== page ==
Boeing 737 Max Arrives in China Seeking To End Grounding

 - August 7, 2021, 3:06 AM
Boeing is eager for officials to validate the 737 Max to resume service with Chinese carriers like Air China. (Photo: Boeing)

A Boeing 737 Max airliner arrived in China on Saturday morning to begin validation trials aimed at clearing the narrowbody to resume commercial operations in the country. Approval from the Civil Aviation Administration of China (CAAC) would allow the U.S. airframer to increase monthly production rates for the Max from 16 to 31 in early 2022.

An aircraft (tail number N7201S) registered to the manufacturer and operating as flight Boeing 701 landed at Shanghai’s Pudong International Airport at 10:41 a.m. local time after a 4-hour 40-minute flight from Guam. It is expected to be prepared to start flight tests with CAAC officials on August 11.

Because the Max remains barred from Russian airspace, the aircraft had to fly a longer route across the Pacific Ocean. It arrived at Honolulu’s John Rodgers Field Airport in Hawaii at 10:43 a.m. local time on August 4, after a 5-hour 26-minute flight from Seattle’s Boeing Field. Then on August 5, it made a 7-hour 46-minute flight from Honolulu to Guam’s Antonio B. Won Pat International Airport, arriving at 12:04 p.m. on August 6. The three sector-trip covered a total of 7,567 nm.

Boeing declined to comment on the flights, but sources familiar with the operation confirmed to Bloomberg that its purpose was to position the Max for validation trials in China. The CAAC has not issued an official statement on reports that it is preparing to evaluate the aircraft.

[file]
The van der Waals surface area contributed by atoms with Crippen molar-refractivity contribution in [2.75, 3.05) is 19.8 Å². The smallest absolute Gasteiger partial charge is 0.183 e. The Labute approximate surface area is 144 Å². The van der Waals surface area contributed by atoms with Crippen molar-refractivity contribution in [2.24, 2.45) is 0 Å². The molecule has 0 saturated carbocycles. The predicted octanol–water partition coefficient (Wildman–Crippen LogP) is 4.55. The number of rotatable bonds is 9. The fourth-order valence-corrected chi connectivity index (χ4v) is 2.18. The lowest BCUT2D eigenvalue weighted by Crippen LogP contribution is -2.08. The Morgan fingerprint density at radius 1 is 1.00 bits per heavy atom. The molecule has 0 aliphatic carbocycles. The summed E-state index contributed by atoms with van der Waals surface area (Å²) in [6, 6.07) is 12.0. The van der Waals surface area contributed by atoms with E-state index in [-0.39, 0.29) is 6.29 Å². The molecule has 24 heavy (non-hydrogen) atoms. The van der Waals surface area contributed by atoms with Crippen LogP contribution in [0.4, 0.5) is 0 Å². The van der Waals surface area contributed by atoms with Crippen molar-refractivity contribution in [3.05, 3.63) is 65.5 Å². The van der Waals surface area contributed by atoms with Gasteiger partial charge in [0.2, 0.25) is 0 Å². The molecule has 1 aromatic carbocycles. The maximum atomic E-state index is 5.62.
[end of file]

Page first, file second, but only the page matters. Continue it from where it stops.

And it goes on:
“Boeing continues to work with global regulators as they complete their validation processes in order to better understand enhancements to the airplane,” a Boeing spokesperson told AIN when asked about the flight of the 737 Max.

During a July 28 conference call to discuss Boeing’s second-quarter earnings, group CEO David Calhoun said he is confident of securing Chinese approval for the changes made to the 737 Max. The FAA required extensive software upgrades, design changes, and new flight crew training procedures before it cleared the aircraft to resume operations in November 2020. The airliner had been grounded for 20 months in the wake of two fatal accidents that killed 346 people that were found to be due to malfunctioning of its Maneuvering Characteristics Augmentation System.

Boeing has already delivered around 100 of the new Max aircraft to China, but these cannot fly commercially until the CAAC has given its approval. China’s air transport industry generally has enjoyed a fairly robust recovery from the Covid pandemic. However, just this week, Chinese authorities imposed new travel restrictions, including extensive flight cancellations, in an effort to contain a surge in infections from the latest Delta variant of the Covid virus. All domestic flights were canceled out of the cities of Nanjing and Yangzhou. Authorities said that the flare-up in infections was in part traced to contact between airport workers and passengers at Nanjing Lukhou International Airport.